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The Daily Wildcat

The Daily Wildcat


    Tuition remission OK’d by Shelton

    Graduate teaching assistants and research assistants can stop worrying about getting their tuition in on time once the 2008-2009 school year begins: They won’t have to pay any of it.

    Paul Thorn, president of the Graduate and Professional Student Council, announced last week that President Robert Shelton has agreed to increase to 90 percent tuition remission for next year, and 100 percent the year after.

    The rate this year is 80 percent, meaning that graduate students who work half-time as teaching assistants or research assistants only have to pay the remaining 20 percent of in-state tuition. Out-of-state tuition is already covered for all graduate student assistants.

    The decision to move toward full tuition remission came during the administration of former UA President Peter Likins, who called for 10 percent increases every year, Provost George Davis said.

    He said Likins formulated his plan for full remission four years ago, during a time of intense budgetary cuts and setbacks for the university.

    “”I think the juxtaposition of those two situations underscored how important Peter felt it was to create a more attractive environment for graduate students,”” Davis said.

    Davis said Shelton’s stamp of approval on Likins’ plan will make the UA more attractive to recruits, as well as bolster retention by making it easier for graduate students to stay.

    “”It’s really good news,”” said Andrew Winslow, a graduate student in English. “”And it’s about damn time.””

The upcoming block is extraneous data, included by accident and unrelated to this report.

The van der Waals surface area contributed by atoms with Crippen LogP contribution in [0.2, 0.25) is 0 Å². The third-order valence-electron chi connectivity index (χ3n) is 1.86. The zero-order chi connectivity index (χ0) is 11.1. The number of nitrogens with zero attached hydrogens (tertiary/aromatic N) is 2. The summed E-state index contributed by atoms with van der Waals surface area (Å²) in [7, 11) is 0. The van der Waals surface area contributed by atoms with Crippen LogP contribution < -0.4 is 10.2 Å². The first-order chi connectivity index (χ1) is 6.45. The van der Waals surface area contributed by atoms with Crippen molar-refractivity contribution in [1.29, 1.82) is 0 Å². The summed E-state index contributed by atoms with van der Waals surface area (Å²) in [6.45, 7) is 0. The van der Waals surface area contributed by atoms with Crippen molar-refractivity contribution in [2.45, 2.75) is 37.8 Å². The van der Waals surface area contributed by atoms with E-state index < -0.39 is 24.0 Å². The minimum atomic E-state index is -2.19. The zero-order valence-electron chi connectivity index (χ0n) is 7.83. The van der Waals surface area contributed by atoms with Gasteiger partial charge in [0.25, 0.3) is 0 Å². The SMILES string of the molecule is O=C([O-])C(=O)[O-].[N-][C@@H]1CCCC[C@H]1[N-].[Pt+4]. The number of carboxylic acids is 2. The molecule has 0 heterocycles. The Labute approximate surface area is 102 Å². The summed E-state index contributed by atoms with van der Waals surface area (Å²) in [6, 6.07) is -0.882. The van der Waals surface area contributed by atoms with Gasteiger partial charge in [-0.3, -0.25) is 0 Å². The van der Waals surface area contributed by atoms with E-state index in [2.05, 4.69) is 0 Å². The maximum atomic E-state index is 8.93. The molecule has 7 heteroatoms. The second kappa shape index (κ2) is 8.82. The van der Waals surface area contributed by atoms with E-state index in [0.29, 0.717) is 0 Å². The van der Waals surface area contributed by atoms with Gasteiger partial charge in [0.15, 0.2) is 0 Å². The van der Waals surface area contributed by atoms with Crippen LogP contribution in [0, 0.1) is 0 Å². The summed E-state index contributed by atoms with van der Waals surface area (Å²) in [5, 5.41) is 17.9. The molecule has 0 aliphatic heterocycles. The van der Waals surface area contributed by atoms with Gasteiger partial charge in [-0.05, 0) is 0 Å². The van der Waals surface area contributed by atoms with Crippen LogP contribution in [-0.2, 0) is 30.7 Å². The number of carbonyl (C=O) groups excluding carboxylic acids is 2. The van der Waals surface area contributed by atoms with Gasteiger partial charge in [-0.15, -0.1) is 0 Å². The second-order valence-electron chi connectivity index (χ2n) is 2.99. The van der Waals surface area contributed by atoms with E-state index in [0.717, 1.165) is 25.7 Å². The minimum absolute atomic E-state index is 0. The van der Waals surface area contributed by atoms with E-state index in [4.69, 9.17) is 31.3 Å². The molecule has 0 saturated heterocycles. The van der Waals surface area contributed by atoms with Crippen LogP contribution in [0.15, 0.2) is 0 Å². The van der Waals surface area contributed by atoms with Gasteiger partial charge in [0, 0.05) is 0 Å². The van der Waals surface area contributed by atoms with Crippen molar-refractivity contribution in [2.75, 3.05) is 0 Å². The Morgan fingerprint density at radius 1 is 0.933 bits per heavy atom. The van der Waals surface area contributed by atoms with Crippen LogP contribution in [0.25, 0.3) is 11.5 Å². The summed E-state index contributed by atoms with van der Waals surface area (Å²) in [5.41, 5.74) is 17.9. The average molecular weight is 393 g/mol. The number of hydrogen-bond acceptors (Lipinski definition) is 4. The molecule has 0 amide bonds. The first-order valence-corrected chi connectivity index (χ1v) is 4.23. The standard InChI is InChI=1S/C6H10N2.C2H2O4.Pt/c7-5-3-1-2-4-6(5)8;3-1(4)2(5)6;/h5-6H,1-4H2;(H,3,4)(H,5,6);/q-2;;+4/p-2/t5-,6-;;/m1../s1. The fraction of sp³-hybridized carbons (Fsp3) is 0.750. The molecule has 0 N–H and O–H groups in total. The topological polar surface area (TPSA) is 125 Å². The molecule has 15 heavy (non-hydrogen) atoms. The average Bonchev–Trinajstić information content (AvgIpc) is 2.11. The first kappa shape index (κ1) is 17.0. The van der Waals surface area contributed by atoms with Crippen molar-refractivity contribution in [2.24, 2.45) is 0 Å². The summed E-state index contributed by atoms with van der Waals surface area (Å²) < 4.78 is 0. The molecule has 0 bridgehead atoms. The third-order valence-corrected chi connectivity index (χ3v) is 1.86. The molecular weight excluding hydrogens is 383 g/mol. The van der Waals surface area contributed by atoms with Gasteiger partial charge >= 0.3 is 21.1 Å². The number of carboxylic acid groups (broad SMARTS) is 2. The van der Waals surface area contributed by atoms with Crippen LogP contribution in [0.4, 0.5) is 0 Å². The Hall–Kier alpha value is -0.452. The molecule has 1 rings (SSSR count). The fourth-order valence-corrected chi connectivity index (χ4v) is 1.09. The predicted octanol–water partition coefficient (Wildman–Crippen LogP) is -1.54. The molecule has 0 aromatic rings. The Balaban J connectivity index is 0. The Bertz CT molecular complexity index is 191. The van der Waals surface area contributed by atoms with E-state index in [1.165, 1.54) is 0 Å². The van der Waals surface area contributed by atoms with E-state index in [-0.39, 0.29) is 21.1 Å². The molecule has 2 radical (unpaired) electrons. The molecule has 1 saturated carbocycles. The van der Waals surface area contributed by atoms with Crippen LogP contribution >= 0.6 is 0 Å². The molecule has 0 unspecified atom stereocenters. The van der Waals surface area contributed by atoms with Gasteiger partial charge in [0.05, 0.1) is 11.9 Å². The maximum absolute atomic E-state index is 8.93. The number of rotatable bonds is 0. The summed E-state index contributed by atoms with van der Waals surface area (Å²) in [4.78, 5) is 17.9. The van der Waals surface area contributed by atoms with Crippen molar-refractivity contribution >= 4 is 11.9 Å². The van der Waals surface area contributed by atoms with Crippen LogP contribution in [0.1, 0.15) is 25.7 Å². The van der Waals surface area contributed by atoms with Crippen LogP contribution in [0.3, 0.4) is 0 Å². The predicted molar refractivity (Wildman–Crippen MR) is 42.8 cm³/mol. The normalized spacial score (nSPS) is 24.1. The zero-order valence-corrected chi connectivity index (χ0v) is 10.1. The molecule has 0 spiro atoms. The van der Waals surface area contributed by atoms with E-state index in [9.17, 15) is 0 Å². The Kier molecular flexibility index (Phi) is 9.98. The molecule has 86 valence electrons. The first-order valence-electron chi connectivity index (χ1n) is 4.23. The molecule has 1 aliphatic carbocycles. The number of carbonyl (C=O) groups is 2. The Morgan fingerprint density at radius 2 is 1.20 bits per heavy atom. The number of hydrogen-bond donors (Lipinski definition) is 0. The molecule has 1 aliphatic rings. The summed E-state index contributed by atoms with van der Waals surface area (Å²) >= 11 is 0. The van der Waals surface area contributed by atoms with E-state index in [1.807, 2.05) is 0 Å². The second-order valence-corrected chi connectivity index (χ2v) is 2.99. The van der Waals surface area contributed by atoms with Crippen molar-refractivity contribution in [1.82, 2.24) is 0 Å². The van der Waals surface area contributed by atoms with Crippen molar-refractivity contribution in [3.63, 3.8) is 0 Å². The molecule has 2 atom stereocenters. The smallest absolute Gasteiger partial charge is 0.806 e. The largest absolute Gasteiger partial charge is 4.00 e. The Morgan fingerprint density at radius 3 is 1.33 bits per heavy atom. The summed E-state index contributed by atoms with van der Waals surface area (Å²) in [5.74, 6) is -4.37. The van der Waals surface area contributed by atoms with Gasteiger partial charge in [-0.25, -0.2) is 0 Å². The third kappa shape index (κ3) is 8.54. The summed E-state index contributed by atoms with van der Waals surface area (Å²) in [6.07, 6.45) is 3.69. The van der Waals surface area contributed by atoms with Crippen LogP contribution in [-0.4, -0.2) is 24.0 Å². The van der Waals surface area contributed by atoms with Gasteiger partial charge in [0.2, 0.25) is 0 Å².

Thorn said achieving full remission has been one of GPSC’s goals for a long time, and he feels relieved to see “”the plan’s finally come to fruition.””

    An informal union for graduate assistants in the English department has also been pushing the issue for many years, Winslow said.

    Thorn said full tuition remission is better than giving teaching and research assistants larger salaries, since remitted tuition money cannot be taxed.

    “”It’s better than money,”” Thorn said.

    Benjamin Dyhr, a mathematics graduate student, said he agrees with that assessment, adding that any amount of aid from the university makes the prospect of supporting oneself as a graduate student more realistic.

    The lack of full tuition remission has consequences for UA programs looking for graduates, said Elizabeth Larakers, a graduate student in English.

    “”It looks bad,”” Larakers said, adding that applicants could think, “”‘How good can this program be if they’re requiring their grad students to teach this much and pay a certain amount out of pocket?'””

    Dorian Voorhees, assistant dean of the Graduate College, said she doesn’t think the UA will be able to recruit more students, but it will allow the university to maintain its quality, since most graduate school applicants see financial matters as secondary to whom they will study with.

    Winslow said he was tempted to go to other universities, but the strength of the rhetoric and composition teaching of the English program at the UA persuaded him to stay.

    Voorhees said she thinks having full tuition remission “”maintains our competitiveness”” with other universities, but she worries about some possible negative outcomes for research projects.

    The added tuition remission must come from the grants that fund research projects, making it more costly to hire student workers, Voorhees said.

    A table of rates for fringe benefits – including tuition remission – on the UA sponsored projects services Web site shows that researchers must pay benefits of 34 percent of a graduate assistant’s salary. Beginning in July, it jumps to 38.5 percent.

    Thorn and Davis both said health insurance and the amount of work asked of student employees are the two biggest problems facing the graduate community.

    Winslow said dealing with the high workload, especially in the College of Humanities, should be the biggest concern for the UA if it wants to attract better graduate students.

    “”The workload is really the killer,”” Winslow said.

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